Dr. Enns: I’m not sure how well that distinction captures it, at least not in a strict academic/philosophical sense of the words, but it may be appropriate from a, let’s say, temperamental point of view. For example, I&I is clearly a missional book, and so lines can be drawn to the emerging movement. I would hope, however, that a missional mindset not be exclusively associated with any one movement. (While I was in seminary, I was encouraged to think along missional lines by my professor Harvie Conn, who was quite intentional about a missional hermeneutic throughout his nearly thirty years at Westminster Theological Seminary) Also, my thoughts on inspiration are deeply influenced by what I refer to in my book as an incarnational approach, which was always lurking in the background in my seminary education, and a desire (begun in seminary and augmented in graduate school) to account for how the Bible looks as a function of its historical contexts. It is a bit interesting to me that these two influences are anything but postmodern: Reformed orthodoxy and training in modern biblical studies. Simply studying the Bible is itself an introduction to a missional hermeneutic (Chris Wright’s recent IVP release The Mission of God: Unlocking the Bible’s Grand Narrative is a wonderful and timely summation of this notion.)
Dr. Enns: I think where the criticism have been most helpful is in pointing out some ambiguities and imprecise (and therefore misleading) aspects of the book. For example, even though I feel I qualify the matter at junctures, I can also see how I can leave the impression that evangelicalism as a whole has been misguided and in need of sweeping correction. I actually say the opposite at the outset and the bibliographies include evangelical authors, but there are a few phrases in the book that fail to make that distinction and have led to understandable confusion. Similarly, the book is not calling for a complete overhaul of Christian doctrine, only a more deliberately positive accounting of its complex human dimension, and how that accounting can influence Christian doctrine. Where I think the book has been most misunderstood is in its missional dimension. I think some critics expect a book that deals with inspiration to have a certain look and use certain vocabulary, and so respond to a book that I actually had no intention to write. Another area where the criticism has been helpful is in helping me articulate more clearly in my own mind where the divide might be among evangelicals, and I think it may have to do with the role historical study plays in how we think about Scripture, or perhaps to what extent historical context will contribute to doctrinal formulations that were made before the serious influx of historical information over the past 150 years or so. That is an exceedingly complex matter to untangle, in my opinion, but it is a task waiting to be done.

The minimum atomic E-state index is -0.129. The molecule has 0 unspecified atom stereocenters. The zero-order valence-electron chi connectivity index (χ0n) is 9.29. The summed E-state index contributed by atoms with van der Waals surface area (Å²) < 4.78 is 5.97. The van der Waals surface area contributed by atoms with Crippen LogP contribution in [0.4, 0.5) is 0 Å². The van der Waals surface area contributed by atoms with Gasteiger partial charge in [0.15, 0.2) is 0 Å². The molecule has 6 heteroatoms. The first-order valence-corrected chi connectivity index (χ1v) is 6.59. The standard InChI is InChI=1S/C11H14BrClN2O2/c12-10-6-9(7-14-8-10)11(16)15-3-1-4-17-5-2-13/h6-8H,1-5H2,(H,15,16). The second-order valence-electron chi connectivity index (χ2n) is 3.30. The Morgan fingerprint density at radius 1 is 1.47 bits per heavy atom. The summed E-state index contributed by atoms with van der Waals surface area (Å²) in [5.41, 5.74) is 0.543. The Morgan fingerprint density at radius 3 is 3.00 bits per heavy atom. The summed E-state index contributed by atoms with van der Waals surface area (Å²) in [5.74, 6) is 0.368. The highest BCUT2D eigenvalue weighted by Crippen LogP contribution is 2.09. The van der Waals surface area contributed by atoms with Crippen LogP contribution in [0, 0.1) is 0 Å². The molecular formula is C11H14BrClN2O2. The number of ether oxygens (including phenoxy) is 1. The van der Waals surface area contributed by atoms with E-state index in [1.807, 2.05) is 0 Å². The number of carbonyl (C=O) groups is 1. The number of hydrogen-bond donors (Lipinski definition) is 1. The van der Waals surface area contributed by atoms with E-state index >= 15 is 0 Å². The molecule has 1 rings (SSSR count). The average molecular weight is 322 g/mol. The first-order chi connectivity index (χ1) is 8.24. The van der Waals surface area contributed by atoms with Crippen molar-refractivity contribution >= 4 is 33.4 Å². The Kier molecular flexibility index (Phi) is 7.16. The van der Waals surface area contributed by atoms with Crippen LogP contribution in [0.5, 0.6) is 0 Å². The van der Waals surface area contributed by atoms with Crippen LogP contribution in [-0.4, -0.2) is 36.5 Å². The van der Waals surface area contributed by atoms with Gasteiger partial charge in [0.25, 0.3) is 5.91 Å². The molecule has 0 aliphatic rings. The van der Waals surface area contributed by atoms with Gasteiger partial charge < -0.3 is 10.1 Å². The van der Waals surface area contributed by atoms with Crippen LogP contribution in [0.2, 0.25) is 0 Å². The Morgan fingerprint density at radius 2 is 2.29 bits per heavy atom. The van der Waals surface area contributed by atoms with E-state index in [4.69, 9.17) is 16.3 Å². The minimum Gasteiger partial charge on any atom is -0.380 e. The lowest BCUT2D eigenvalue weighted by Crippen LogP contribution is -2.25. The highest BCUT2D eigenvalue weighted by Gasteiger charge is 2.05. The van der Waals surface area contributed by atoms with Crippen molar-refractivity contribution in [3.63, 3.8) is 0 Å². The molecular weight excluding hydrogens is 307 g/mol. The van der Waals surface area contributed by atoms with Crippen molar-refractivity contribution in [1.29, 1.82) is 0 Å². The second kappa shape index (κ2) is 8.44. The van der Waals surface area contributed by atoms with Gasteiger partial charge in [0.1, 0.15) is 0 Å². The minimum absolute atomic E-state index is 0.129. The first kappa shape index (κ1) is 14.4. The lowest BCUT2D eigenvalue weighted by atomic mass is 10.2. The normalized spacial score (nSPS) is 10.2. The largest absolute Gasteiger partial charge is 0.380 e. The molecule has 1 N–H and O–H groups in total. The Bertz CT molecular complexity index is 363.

Raja: Do you read Christian blogs, and do you see theological blogging as a worthwhile enterprise?
Dr. Enns: If done “right.” Blogs can be helpful if the rhetoric and posturing are toned down. I do not think, however, that the internet is a helpful venue for any sort of really serious theological debate but more of a place for musing and dialog. Debate requires a patience and distance that are not encouraged by the “tyranny of the urgent” inherent on the internet. When we have instant access to others—without the subtleties that accompany a face-to-face meeting—we are more prone to say things that upon further reflection we would likely not say (and email may even be worse). The internet is instant yet impersonal, even anonymous at times. That encourages posturing more than a true meeting of the minds.
Dr. Enns: I’m glad the Yankees got Pettitte back, although I hope his back problems are a thing of the past…. Although I will always owe a deep and inexpressible debt of gratitude to “The Simpsons,” it has been losing its edge for some time now, and so “The Office” has become my favorite TV comedy…. I am really hoping I can stick with my workout schedule for more than two months into the new year.